6 222 Glycosaminoglycan degradation in valves cusp GAGs were found to consist of disaccharides characteristic for: (i) hyaluronic acid (26% of total GAGs); (ii) non-sulfated chondroitin and/or dermatan (19%); (iii) chondroitin and/or dermatan 4-sulfate (26%); and (iv) chondroitin and/or dermatan 6-sulfate (29%) (Fig. 1). The proportion of HA, CS and DS in human and bovine aortic cusps (but not porcine cusps) has been reported previously. For example, Baig (23) reported a high percentile ratio of HA (63%) for human aortic valves, while bovine valves exhibited only a 41% HA ratio (24). It was apparent therefore that the GAG concentration and distribution of different GAG classes differ across species. Loss of GAGs from porcine aortic cusps Following fixation in GA for 7 days, a small (12%) but statistically significant (p <0.02) decrease in cusp GAG content was observed (Fig. 2), suggesting that GAGs are subjected to a continuous degradation process and that GA cannot fully prevent GAG degeneration during in-vitro preparation of tissues for use as BHVs. After 21 days of subdermal implantation of GAfixed cusps, an additional decrease (35%) in cusp GAG content was found, indicating that GAG degeneration in BHVs occurs after implantation and that GA fixation does not render GAGs resistant to in-vivo degradation. In parallel with GAG loss, the 21-day subdermal implants also accumulated significant amounts of calcium (65.81 ± 3.43 µg/mg dry tissue) and phosphorus (44.52 ± 1.05 µg/mg dry tissue). These data indicate that GAG diminution accompanies cusp calcification. J Heart Valve Dis GAG-degrading enzymes in porcine aortic cusps Hyaluronidase (HA-ase) activity in native cusps was detected as a doublet band migrating at ~46 kda and ~53 kda (Fig. 3). The cusp HA-ase was most active at ph 3, with very faint but detectable activities at ph 5 and 7, suggesting a possible lysosomal origin of the enzymes. Cusp HA-ase activity decreased significantly (p <0.02) after GA fixation (lane G, Fig. 3), but increased (p <0.02) after subdermal implantation (lane I, Fig. 3). Chondroitinase (CH-ase) activity in native cusps was detected as a major band migrating at ~53 kda (Fig. 4), pointing to the possibility that the cusp enzyme is capable of degrading both GAGs. The optimal ph for cusp CH-ase was also 3, with very faint activities at ph 5 and 7. Cusp CH-ase activity decreased (p <0.02) after GA fixation (lane G, Fig. 4) and increased significantly (p <0.02) after subdermal implantation (lane I, Fig. 4). These data indicate that GAG-degrading enzymes may contribute to GAG degradation during the early phases of tissue preparation for use as BHVs, as well as after BHV implantation. Gelatinases in porcine aortic cusps Fresh cusps exhibited a series of active gelatinolytic bands migrating at ~58-69 kda (lane F, Fig. 5), and Figure 6: Resistance of cusp GAGs to in-vitro degradation by GAG-degrading enzymes. Fresh, and separately GA-fixed cusp samples, were exposed for 48 h to a mixture of pure HA-ase and CH-ase and analyzed for GAG content before (not digested) and after digestion. GAG masses are expressed as µg hexosamines (Hex) per 10 mg dry cusp tissue. Figure 7: GAG structure and degeneration in valves. Large proteoglycans (PGs) are comprised of multiple chondroitin sulfate chains (CS) connected to a protein core (tall cylinders), which in turn are attached to a long hyaluronic acid chain (HA) creating a three-dimensional structure. Small PGs associate with the surface of the collagen fiber and have shorter core proteins and only one or two dermatan sulfate chains (DS). Matrix degeneration may be induced by hyaluronidases and chondroitinases (short arrowheads), enzymes capable of degrading HA, CS and DS chains, as well as by proteases (long arrows) capable of degrading PG core proteins.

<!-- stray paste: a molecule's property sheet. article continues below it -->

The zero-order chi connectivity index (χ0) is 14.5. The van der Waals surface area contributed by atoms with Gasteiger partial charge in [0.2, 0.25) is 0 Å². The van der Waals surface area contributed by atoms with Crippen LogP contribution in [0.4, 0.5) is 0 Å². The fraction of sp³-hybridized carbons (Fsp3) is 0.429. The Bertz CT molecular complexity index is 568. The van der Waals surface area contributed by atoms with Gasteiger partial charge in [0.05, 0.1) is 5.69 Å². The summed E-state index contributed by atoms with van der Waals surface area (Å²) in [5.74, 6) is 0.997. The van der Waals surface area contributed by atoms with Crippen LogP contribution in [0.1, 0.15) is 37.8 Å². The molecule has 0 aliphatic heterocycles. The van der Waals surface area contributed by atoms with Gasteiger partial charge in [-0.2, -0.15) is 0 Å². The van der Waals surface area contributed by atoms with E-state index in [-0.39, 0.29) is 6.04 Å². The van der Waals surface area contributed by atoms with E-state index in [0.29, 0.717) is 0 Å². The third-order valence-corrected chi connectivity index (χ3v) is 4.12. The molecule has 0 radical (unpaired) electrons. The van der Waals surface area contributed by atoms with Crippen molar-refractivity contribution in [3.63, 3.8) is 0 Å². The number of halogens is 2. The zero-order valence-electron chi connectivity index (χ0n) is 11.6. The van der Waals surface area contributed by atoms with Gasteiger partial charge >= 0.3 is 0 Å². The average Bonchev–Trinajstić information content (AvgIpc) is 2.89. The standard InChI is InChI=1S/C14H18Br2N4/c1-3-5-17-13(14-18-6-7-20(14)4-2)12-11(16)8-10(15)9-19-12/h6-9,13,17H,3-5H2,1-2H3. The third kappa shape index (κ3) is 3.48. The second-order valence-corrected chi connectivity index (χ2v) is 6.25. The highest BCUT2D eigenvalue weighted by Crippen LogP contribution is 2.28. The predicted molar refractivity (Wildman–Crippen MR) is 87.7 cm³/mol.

7 J Heart Valve Dis Glycosaminoglycan degradation in valves 223 these activities were reduced (p <0.01) but still detectable after GA fixation (lane G, Fig. 5). After implantation for 21 days, gelatinase activities in GAfixed cusps increased significantly (p <0.01), revealing intense bands of kda and additional bands migrating at 92 kda. These data suggest the presence of active gelatinases in cusp tissues. Susceptibility of cusp GAGs to in-vitro degradation by GAG-degrading enzymes Exposure of cusps to high concentrations of pure HA-ase and CH-ase (Fig. 6) led to a 70% loss of GAGs (p <0.001) from fresh tissues, and a 55% loss from GAfixed cusps (p <0.001). The difference in the GAG content of the fresh and GA-fixed cusps after digestion was small, but statistically significant (p <0.02), indicating that GA fixation renders cusp GAGs somewhat more resistant to the action of GAG-degrading enzymes. Discussion In the present study, it was shown that the GAG content in aortic cusps decreases after GA fixation and declines further after subdermal implantation. Evidence was also produced suggesting that GAG depletion might be due to the activity of GAG-degrading enzymes and may also be related to the lack of GAG stabilization as a result of aldehyde fixation. Mechanisms of GAG loss from porcine aortic cusps The present quantitative data for in-vitro GAG loss have been confirmed earlier by transmission electron microscopy studies conducted in the present authors laboratory, whereby a visible reduction in toluidine blue-stainable GAGs in aortic cusps after GA fixation was shown (25). In the present study, it was shown that enzymes capable of degrading GAGs are present in relatively large amounts in native cusps, indicating that these tissues may be endowed with an intense GAG metabolism. To the present authors knowledge, this is the first description of a HA-ase/CH-ase in porcine aortic cusp tissue. The nature and substrate specificity of these enzymes require further biochemical studies. These enzymes may be active during the initial BHV preparation steps (tissue harvesting, cleaning, dissection, mounting, which altogether could take up to 24 h) and may lead to pre-fixation GAG degradation. After 7 days of GA fixation, levels of cusp GAG-degrading activities were found to be significantly lower, but still detectable, suggesting that GAG degradation may persist (albeit at a lower rate) during the fixation and storage of BHVs. After implantation of BHVs, extrinsic sources of GAG-degrading enzymes could accelerate GAG degradation and contribute to BHV failure. Such sources may be infiltrating cells and serum-derived hyaluronidase (17). The present data also provide evidence for the activity of gelatinases in native, fixed and explanted cusps, suggesting that proteases may also participate in BHV degeneration, most likely by acting on the core protein of GAG-bearing proteoglycans (26). Figure 7 depicts diagrammatically the current understanding of GAG distribution in porcine cusps based on ultrastructural observations (25), together with the putative action of matrixdegrading enzymes. GAGs in GA-fixed cusps are vulnerable to enzymatic degradation Chemically cross-linked tissues are routinely subjected to a series of tests that ascertain the extent and efficacy of a particular cross-linker (27). In the present study it was shown that GA fixation endows the aortic cusp GAGs with little resistance towards GAGdegrading enzymes. These results may be explained in part by the fact that GAGs, and in particular HA, lack the amine functionalities required for proper crosslinking by GA (2). This test can be considered as an accelerated in-vitro GAG degradation system because within 48 h GAG deprivation in cusps was achieved corresponding to more than 21 days of subdermal implantation in rats. This test may prove useful for demonstrating the cross-linking efficacy of other chemical or physical agents that may react with functional groups in GAGs (such as carbodiimides, periodate-mediated fixation). GAG loss and calcification It was shown in the present study that calcification of GA-fixed cusps in the rat subdermal model was accompanied by a marked decrease in GAG content and a concomitant increase in GAG-degrading enzyme activities. Correlations between matrix degeneration and calcium deposition in BHVs have been long sought, and definitive proof has yet to be provided. Nevertheless, it is tempting to speculate that GAGdeprivation of cusp tissues facilitates the onset of calcium deposition and that the chronic removal of GAGs from the cusp spongiosa layer promotes further calcification. Others have shown that quantitative extraction of GAGs before GA fixation stimulated the calcification of GA-fixed pericardium in the rat subdermal model (28). Covalent binding of GAGs to valve tissue was shown to inhibit calcification (29). Finally, recent data have shown that periodate-mediated preservation of valve GAGs before fixation with GA reduced the valve s propensity towards calcification (30). Thus, it may be hypothesized that GAGs might act as inhibitors of cusp calcification, though validation of this concept requires further study.